chay

Definition from Wiktionary, the free dictionary
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See also: Chay, cháy, chày, chấy, chảy, and chạy

English[edit]

Pronunciation[edit]

Etymology 1[edit]

(This etymology is missing or incomplete. Please add to it, or discuss it at the Etymology scriptorium.)

Noun[edit]

chay (plural chays)

  1. (archaic, colloquial) A chaise (horse-drawn carriage).

Etymology 2[edit]

From Pitman jay, which it is related to graphically, and the sound it represents.

Noun[edit]

chay (plural chays)

  1. The letter ⟨/⟩, which stands for the ch sound /tʃ/, in Pitman shorthand.

Anagrams[edit]


Ch'orti'[edit]

Noun[edit]

chay

  1. fish

References[edit]

  • Hull, Kerry (2005) An Abbreviated Dictionary of Ch'orti' Maya[1]

Ladino[edit]

Etymology[edit]

Borrowed from Persian چای(čây).

Noun[edit]

chay m (Latin spelling, Hebrew spelling גאיי‎)

  1. tea

Manx[edit]

Noun[edit]

chay f

  1. Lenited form of kay.

Mutation[edit]

Manx mutation
Radical Lenition Eclipsis
kay chay gay
Note: Some of these forms may be hypothetical. Not every
possible mutated form of every word actually occurs.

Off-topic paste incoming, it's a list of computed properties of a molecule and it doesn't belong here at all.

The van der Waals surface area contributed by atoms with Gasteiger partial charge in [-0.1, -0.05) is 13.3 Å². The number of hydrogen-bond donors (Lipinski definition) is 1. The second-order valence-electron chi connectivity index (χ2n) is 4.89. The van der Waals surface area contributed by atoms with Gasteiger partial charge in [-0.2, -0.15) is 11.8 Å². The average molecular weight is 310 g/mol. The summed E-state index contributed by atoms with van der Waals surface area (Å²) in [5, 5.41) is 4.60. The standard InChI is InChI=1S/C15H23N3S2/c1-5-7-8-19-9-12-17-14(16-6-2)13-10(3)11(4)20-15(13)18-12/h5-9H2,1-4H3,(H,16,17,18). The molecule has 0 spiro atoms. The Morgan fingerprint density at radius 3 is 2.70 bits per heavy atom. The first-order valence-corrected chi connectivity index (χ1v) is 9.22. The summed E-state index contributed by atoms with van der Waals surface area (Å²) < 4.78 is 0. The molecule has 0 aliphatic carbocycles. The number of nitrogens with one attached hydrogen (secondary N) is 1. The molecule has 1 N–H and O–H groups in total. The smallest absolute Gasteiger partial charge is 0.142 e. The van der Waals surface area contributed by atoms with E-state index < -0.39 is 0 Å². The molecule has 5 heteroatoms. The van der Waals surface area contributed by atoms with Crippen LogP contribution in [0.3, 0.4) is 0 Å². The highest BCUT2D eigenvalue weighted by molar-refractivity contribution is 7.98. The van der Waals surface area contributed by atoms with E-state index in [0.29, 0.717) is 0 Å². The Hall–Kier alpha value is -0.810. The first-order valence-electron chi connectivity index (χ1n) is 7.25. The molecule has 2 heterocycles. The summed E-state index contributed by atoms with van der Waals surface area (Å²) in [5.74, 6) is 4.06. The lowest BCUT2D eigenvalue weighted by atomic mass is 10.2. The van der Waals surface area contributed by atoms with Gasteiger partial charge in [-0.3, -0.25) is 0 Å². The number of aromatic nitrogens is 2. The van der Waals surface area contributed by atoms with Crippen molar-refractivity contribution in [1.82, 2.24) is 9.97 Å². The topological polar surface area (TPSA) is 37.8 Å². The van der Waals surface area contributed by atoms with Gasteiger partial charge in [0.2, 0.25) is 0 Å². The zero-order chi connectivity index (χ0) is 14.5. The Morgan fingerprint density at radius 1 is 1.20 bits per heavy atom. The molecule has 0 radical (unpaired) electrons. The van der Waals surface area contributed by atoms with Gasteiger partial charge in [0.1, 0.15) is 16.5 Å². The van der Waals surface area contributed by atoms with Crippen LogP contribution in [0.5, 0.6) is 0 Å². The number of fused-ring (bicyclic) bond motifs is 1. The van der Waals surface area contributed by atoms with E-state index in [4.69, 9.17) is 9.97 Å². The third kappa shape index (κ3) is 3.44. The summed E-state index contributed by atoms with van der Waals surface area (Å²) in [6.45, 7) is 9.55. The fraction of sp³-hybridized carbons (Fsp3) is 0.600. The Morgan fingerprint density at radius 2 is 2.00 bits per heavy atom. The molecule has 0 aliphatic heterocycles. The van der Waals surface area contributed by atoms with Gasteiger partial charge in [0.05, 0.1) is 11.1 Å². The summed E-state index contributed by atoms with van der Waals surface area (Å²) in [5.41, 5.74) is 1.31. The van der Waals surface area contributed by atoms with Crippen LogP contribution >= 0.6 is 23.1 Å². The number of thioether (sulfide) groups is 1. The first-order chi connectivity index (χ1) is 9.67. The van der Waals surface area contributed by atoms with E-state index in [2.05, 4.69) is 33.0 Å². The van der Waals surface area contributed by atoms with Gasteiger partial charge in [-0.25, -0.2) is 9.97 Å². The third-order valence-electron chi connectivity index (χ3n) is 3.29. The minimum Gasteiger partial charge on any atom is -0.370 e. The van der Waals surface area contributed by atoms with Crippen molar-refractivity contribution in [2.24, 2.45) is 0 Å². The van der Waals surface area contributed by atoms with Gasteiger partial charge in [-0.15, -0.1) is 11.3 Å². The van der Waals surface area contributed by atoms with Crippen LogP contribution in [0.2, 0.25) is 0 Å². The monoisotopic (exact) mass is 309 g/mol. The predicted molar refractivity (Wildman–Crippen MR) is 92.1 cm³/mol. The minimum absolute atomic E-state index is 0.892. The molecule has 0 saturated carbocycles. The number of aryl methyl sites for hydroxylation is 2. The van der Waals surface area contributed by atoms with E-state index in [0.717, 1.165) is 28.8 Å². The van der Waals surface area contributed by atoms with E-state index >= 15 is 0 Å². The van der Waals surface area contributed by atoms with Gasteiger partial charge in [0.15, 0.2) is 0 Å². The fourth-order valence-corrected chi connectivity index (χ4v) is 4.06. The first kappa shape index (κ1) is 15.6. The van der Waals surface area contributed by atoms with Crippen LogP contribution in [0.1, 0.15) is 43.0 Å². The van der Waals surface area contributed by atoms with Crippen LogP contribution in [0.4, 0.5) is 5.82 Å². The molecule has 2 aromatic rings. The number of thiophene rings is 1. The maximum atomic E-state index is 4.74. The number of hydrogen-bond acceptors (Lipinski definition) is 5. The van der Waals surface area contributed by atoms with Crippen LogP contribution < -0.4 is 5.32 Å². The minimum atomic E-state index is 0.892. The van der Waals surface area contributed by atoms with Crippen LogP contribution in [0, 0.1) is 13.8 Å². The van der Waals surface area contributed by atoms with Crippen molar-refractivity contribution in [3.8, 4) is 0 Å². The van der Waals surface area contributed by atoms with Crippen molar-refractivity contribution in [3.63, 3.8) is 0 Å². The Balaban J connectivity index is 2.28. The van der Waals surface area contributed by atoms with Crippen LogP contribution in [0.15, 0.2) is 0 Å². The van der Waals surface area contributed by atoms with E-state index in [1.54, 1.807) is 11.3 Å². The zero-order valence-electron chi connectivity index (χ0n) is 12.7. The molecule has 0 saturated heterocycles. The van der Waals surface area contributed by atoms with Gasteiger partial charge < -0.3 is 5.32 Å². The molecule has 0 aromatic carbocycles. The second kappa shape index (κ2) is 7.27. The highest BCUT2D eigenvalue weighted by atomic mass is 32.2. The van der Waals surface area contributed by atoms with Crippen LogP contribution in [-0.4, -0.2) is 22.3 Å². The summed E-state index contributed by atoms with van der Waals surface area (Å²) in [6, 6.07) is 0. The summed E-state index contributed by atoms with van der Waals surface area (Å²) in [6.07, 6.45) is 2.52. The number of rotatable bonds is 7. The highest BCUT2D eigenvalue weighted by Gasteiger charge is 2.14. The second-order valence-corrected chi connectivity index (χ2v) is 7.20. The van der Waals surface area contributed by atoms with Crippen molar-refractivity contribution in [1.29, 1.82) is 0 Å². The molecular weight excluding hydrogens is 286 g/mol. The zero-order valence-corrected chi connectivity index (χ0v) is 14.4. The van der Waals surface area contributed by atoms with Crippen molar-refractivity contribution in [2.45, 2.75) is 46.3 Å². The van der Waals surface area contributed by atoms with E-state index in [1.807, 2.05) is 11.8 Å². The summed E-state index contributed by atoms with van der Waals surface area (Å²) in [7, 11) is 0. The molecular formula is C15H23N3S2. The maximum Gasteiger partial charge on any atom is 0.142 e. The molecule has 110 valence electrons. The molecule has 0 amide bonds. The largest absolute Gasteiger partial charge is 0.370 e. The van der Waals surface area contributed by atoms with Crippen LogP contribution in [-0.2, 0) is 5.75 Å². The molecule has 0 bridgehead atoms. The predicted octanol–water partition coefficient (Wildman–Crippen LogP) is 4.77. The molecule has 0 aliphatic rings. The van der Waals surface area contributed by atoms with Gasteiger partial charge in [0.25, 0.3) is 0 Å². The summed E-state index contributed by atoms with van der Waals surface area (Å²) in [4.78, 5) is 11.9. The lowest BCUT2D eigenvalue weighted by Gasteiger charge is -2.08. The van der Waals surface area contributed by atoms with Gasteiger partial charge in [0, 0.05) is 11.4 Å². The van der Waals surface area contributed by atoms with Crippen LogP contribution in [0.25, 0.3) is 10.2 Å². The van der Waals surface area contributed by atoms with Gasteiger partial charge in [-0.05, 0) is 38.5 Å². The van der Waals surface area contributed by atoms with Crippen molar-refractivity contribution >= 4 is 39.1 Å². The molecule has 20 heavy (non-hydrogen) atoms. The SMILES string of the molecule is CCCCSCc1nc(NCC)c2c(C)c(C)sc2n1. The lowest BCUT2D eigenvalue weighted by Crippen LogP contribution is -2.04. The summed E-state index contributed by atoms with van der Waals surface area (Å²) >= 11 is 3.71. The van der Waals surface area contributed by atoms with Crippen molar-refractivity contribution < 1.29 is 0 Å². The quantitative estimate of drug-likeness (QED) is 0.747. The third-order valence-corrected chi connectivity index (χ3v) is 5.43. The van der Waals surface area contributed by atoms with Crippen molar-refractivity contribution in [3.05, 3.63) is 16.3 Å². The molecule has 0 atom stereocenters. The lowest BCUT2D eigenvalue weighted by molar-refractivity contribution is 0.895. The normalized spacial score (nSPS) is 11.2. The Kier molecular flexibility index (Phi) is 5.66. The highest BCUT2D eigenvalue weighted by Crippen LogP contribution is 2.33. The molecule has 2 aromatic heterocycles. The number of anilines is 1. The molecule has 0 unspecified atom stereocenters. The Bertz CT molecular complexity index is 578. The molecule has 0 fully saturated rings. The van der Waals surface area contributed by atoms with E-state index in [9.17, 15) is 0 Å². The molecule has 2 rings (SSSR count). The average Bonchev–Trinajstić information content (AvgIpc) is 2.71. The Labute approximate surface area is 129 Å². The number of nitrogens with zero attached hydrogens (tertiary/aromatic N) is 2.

Quechua[edit]

Determiner[edit]

chay

  1. (medial) that

See also[edit]


Tzeltal[edit]

Noun[edit]

chay

  1. fish

Vietnamese[edit]

Vietnamese Wikipedia has an article on:
Wikipedia vi

Etymology[edit]

Non-Sino-Vietnamese reading of Chinese (vegetarian, SV: trai).

Pronunciation[edit]

Noun[edit]

(classifier cây) chay (𣙮)

  1. Artocarpus tonkinensis A Cheval (a tree in the mulberry family)

Adjective[edit]

chay (𡄡)

  1. vegan
    ăn chay
    to practise veganism; to go vegan
    Bạn có biết nấu chả giò chay không?
    Do you know how to cook vegan spring rolls?

Usage notes[edit]

  • Chay could be broadly translated as either "vegan" or "vegetarian" when it comes to food and cuisine, although chay people (some of whom are actual vegan Buddhists) do tend to consciously avoid fat-based cooking oil and nước mắm (fish sauce), so the term corresponds better to "vegan".

Adverb[edit]

chay (𡄡)

  1. (colloquial) in an ordinary, even lackluster, way; without special aids or equipment